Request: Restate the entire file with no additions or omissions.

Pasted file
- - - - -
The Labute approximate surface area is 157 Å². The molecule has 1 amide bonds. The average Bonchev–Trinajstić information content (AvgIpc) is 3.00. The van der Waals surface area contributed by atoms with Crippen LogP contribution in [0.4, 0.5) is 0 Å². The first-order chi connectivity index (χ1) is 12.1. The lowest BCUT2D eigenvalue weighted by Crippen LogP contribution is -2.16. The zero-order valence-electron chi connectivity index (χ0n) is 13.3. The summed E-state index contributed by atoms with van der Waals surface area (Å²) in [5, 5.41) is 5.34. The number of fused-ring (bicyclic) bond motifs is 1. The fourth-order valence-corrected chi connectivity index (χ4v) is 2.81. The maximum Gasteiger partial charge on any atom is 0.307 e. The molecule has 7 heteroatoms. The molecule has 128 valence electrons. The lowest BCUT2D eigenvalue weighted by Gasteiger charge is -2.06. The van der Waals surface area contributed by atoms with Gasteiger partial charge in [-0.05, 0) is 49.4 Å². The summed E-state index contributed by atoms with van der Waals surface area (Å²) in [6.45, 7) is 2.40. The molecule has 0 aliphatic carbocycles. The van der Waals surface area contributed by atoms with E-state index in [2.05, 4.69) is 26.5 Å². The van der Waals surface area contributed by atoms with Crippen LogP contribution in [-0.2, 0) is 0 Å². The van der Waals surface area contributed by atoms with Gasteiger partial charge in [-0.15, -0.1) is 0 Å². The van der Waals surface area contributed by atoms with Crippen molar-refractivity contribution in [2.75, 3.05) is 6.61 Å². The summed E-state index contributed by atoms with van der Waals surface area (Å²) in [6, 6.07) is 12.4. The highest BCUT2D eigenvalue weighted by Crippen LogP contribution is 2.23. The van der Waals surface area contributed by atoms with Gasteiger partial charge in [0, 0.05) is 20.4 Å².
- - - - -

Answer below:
The Labute approximate surface area is 157 Å². The molecule has 1 amide bonds. The average Bonchev–Trinajstić information content (AvgIpc) is 3.00. The van der Waals surface area contributed by atoms with Crippen LogP contribution in [0.4, 0.5) is 0 Å². The first-order chi connectivity index (χ1) is 12.1. The lowest BCUT2D eigenvalue weighted by Crippen LogP contribution is -2.16. The zero-order valence-electron chi connectivity index (χ0n) is 13.3. The summed E-state index contributed by atoms with van der Waals surface area (Å²) in [5, 5.41) is 5.34. The number of fused-ring (bicyclic) bond motifs is 1. The fourth-order valence-corrected chi connectivity index (χ4v) is 2.81. The maximum Gasteiger partial charge on any atom is 0.307 e. The molecule has 7 heteroatoms. The molecule has 128 valence electrons. The lowest BCUT2D eigenvalue weighted by Gasteiger charge is -2.06. The van der Waals surface area contributed by atoms with Gasteiger partial charge in [-0.05, 0) is 49.4 Å². The summed E-state index contributed by atoms with van der Waals surface area (Å²) in [6.45, 7) is 2.40. The molecule has 0 aliphatic carbocycles. The van der Waals surface area contributed by atoms with E-state index in [2.05, 4.69) is 26.5 Å². The van der Waals surface area contributed by atoms with Crippen LogP contribution in [-0.2, 0) is 0 Å². The van der Waals surface area contributed by atoms with Gasteiger partial charge in [-0.15, -0.1) is 0 Å². The van der Waals surface area contributed by atoms with Crippen molar-refractivity contribution in [2.75, 3.05) is 6.61 Å². The summed E-state index contributed by atoms with van der Waals surface area (Å²) in [6, 6.07) is 12.4. The highest BCUT2D eigenvalue weighted by Crippen LogP contribution is 2.23. The van der Waals surface area contributed by atoms with Gasteiger partial charge in [0, 0.05) is 20.4 Å².